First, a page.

Ripples from U.K. tax talk reach Hong Kong
While London has been a top target, a local investor is ready to look elsewhere if gains tax comes in, and he is unlikely to be the only one
Hong Kong investor Lai Wing-to, who has shifted his focus to Britain's retail property market because of successive cooling measures by the government in his hometown, is now facing a possible capital gains tax in the country.
"I picked London among other overseas markets because there is no capital gains tax. If they [impose one], I may consider other cities such as New York, where prices have bigger growth potential," Lai said.
He is one among many Hong Kong investors who were surprised by media reports that the British government is looking to introduce a capital gains tax on the sale of second homes owned by overseas investors.
British Deputy Prime Minister Nick Clegg was quoted by Bloomberg as saying the government was reviewing the matter before Finance Minister George Osborne's December 5 update on his economic plans, but no decision had been taken.
Clegg said demand from foreign buyers, especially from Asia and the euro zone, had raised fears of a property bubble and worries that many Britons were being priced out of the market.
London's house prices have jumped 37 per cent since mid-2005, compared with 8 per cent across the country as a whole, according to Savills.
Home prices in the capital city are expected to rise 8.5 per cent next year compared with projected average growth of 6.5 per cent across Britain, according to a research report the property consultancy released on Tuesday.
"It will definitely affect overseas investors' buying interest. But the British are so clever, they will estimate the negative impact [of such a tax]. I do not think they will go ahead," Lai said.
Lai owns dozens of retail properties in Hong Kong, including a shop in Russell Street, the city's most expensive shopping street. He shifted his focus to London in 2010, buying a commercial building at 221-223 Oxford Street for £38 million (HK$475 million).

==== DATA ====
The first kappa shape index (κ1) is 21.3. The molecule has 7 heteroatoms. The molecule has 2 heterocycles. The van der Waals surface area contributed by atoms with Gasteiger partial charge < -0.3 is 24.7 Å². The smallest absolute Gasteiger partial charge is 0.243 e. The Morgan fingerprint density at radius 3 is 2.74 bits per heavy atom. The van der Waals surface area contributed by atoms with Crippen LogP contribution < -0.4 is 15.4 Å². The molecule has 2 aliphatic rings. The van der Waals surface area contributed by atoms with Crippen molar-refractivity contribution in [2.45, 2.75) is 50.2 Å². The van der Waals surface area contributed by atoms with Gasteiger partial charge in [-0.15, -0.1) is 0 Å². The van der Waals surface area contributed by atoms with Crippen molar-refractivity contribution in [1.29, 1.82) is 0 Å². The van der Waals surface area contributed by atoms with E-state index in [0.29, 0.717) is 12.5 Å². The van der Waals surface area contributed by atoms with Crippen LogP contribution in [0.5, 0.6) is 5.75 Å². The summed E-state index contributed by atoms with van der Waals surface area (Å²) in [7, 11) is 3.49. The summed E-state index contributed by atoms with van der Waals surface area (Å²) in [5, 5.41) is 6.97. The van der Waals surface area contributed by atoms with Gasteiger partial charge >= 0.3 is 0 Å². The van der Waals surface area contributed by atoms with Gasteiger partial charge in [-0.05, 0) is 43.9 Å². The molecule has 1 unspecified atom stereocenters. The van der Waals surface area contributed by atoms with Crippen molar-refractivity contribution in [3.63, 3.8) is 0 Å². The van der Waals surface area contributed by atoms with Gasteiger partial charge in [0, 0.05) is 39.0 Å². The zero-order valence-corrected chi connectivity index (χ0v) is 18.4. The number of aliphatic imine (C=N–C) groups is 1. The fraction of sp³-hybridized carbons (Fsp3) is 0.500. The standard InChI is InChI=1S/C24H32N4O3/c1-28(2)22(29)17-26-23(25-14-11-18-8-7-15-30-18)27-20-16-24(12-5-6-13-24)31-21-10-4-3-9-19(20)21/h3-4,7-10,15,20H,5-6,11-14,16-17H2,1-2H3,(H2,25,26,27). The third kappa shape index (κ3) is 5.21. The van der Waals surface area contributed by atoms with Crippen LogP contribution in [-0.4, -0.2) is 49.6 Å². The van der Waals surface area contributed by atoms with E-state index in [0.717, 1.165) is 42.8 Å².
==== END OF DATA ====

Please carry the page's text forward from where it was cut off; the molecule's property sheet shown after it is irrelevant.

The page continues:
While he is looking for different buying opportunities in other sectors, such as residential, Lai mainly focuses on commercial properties in London.
Overseas buyers purchased central London new-build property worth £2.2 billion last year, up 22 per cent from £1.8 billion in 2011, a report from property consultancy Knight Frank said early this year. It said people of 52 nationalities bought new-build property in central London last year. The most active overseas buyers, ranked by number of transactions, were from Singapore (23 per cent), Hong Kong (16 per cent), mainland China (5 per cent), Malaysia (4 per cent ) and Russia (3 per cent).
In a separate report released last month, Knight Frank said in the two years to June, 69 per cent of prime central London new-build purchases were by foreign nationals, while 49 per cent were by overseas residents.
Yolanda Barnes, a director of residential research at Savills, said foreign homeowners in Britain paid no capital gains tax on property, but under the new rules being discussed, they would have to pay tax on any capital gains on selling any property other than their primary residence. This would put them on the same footing as a British national.
Koh Keng-shing, the founder of property consultancy Landscope Christie's International Real Estate, said it was too early to predict the impact of such a tax until the details were announced.
"Hong Kong and Chinese buyers of London homes are there mainly for long-term investment. If the proposed rule is targeted at speculators, the impact will be minimal," Koh said.
Even if the capital gains tax was included, the tax system in Britain was simpler than that of the United States, which made the market attractive to property investors, he said.
Analysts said imposing the tax would do less damage to foreign property owners and the British market than a tax on homes worth more than £2 million proposed by the Liberal Democrats.